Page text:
He was just 22 years old when he was deemed a murderer. Hearing those words spill from a murderer’s mouth left two MBU alumni feeling overwhelmed but hopeful. They were interviewing an individual who was convicted of murder in his own house, and the process was unlike anything they had ever experienced. The air was as if it was closing around them in the cluttered home. Boxes were packed up and ready to be hauled to a new place. Their hands were steady as they filmed the silence between responses. It felt as if the words took a lifetime to travel to their ears.
The man explained that his life was marked as unredeemable. Yet, despite his past, somehow hope found him at the Illinois Department of Corrections. He explained how his life changed through connecting with a local nonprofit, Mission St. Louis. His sentence of 25 years became a ministry that changed many of his fellow inmates. His remarkable story of hope and redemption made its way past the prison walls and back to his hometown.
Ultimately, telling stories like this man’s — stories of humanity and hope — are the reason Matthew Boyd Williams (’18) and Rickie Ross (’17) do what they do. The duo creates compelling pieces that spark emotion and bring light to communities all around the nation through cinematography, photography and writing. After graduation, the two set off on separate adventures in the freelance field capturing stories of inspiring individuals all over the area. Their worlds occasionally collide when they get the opportunity to collaborate on projects.
The duo has won awards for projects they have worked on throughout the years. Ross was awarded Best Cinematography and Best Documentary Under 20 Minutes in the St. Louis Filmmakers Showcase this year. Williams recently directed a commercial for Purina and has worked on a film that is currently nominated for a regional Emmy.
A story that gives hope is what they’re after. They found this with the story of the man whose life was altered after a change of heart.
“Rickie and I are lucky enough to know that our humanity is pierced by the act of storytelling,” Williams said.
Both Ross and Williams have seen firsthand how capable the Lord is to redeem and restore lives.
“As creatives, you always hope that your art will impact someone in some way. That is why we create,” Ross said.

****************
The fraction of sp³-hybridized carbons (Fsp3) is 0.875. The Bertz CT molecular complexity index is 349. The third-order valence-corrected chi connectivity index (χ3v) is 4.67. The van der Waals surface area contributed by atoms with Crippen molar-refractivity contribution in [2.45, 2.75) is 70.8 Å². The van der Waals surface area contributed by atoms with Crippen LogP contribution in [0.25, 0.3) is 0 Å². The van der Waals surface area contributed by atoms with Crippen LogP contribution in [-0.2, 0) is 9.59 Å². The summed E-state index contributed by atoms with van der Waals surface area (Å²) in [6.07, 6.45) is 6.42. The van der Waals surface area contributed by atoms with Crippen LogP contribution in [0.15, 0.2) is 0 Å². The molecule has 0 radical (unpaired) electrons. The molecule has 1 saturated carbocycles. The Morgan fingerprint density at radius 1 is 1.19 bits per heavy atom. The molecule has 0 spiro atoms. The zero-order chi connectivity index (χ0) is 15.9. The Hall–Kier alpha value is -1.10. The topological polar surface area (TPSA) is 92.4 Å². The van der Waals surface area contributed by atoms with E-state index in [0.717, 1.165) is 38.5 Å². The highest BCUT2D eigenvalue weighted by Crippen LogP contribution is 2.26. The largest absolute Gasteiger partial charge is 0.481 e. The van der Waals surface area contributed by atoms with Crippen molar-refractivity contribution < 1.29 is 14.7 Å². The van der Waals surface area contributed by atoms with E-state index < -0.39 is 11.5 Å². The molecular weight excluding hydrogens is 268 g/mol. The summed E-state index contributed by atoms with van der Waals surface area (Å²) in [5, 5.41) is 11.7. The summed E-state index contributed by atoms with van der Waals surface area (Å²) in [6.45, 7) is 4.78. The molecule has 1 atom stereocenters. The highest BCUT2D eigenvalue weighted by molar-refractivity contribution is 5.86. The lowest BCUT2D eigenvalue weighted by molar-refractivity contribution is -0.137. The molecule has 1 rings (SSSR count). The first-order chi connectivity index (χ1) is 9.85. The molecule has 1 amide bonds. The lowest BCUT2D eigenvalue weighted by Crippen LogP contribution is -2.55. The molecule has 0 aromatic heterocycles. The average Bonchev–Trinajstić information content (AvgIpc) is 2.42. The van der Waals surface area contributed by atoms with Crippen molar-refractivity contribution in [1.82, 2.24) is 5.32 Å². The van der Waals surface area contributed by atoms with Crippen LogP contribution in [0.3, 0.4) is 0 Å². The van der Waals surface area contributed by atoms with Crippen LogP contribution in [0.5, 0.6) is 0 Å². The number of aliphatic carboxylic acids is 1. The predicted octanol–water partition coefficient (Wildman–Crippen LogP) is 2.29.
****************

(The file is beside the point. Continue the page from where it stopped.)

Causing substantive change through their work is what inspires them to keep going.
Even before attending MBU, both Williams and Ross knew they had an interest in the creative and entrepreneur industry. Throughout college, freelancing was always on the horizon for Williams. Ross did not consider this as an option until he participated in a program through MBU called Best Semester. Best Semester is a program at MBU through the Council for Christian Colleges and Universities providing students travel study opportunities. Ross spent a semester in Los Angeles, studying and shadowing film producers at Los Angeles Film Studies Center.
It can be challenging as a Christian to work in a secular industry. These two often find that their ministry takes the form of being a light in the workplace and sharing these redemptive stories with hope.
“In a world of creatives, it can be hard to find those who are after the heart of God,” Ross explained. “Being a person of faith in St. Louis and having a format of creation holds a unique responsibility. We can make videos on Christ and his virtues without explicitly saying, ‘Here is the Gospel.’” Ross continues, “The fact that I get to tell beautiful stories of redemption and restoration gives me assurance that I am in the right field and career.”
The relationships Ross and Williams built at MBU continue to be beneficial for both alumni. A mentor they both shared during their college years was Dr. Matthew Easter, MBU’s director of Christian studies. The two met Easter their freshman year, and he remained a key component to their growth throughout their time at MBU.
“I’m thrilled that they’re using their God-given skills in an industry desperate for the light of the Gospel,” Easter said.
Williams and Ross have worked hard to make connections and build clients over the years. Williams has worked with companies and organizations such as Purina, Mission St. Louis and Pianos for People. Ross has had the honor of working for Divine Nest, a local non-profit focused on families in the adoption and foster care process, the past three years and has completed projects alongside Williams for Mission St. Louis and Pianos for People. Some of the most meaningful projects completed were the ones that involved sharing stories and the raw moments of life. Moments that seem to be hidden under the surface are some of life’s greatest reels, both Williams and Ross believe.
Already in their career, both Williams and Ross have had opportunities to connect with individuals and bring stories to people they would never get the chance to meet. Just like the man who made a seemingly unforgivable mistake, Williams and Ross see their work as a way to share hope in a broken world.
We can all learn something from his story of redemption and resilience.
The fact that I get to tell beautiful stories of redemption and restoration gives me assurance that I am in the right field and career.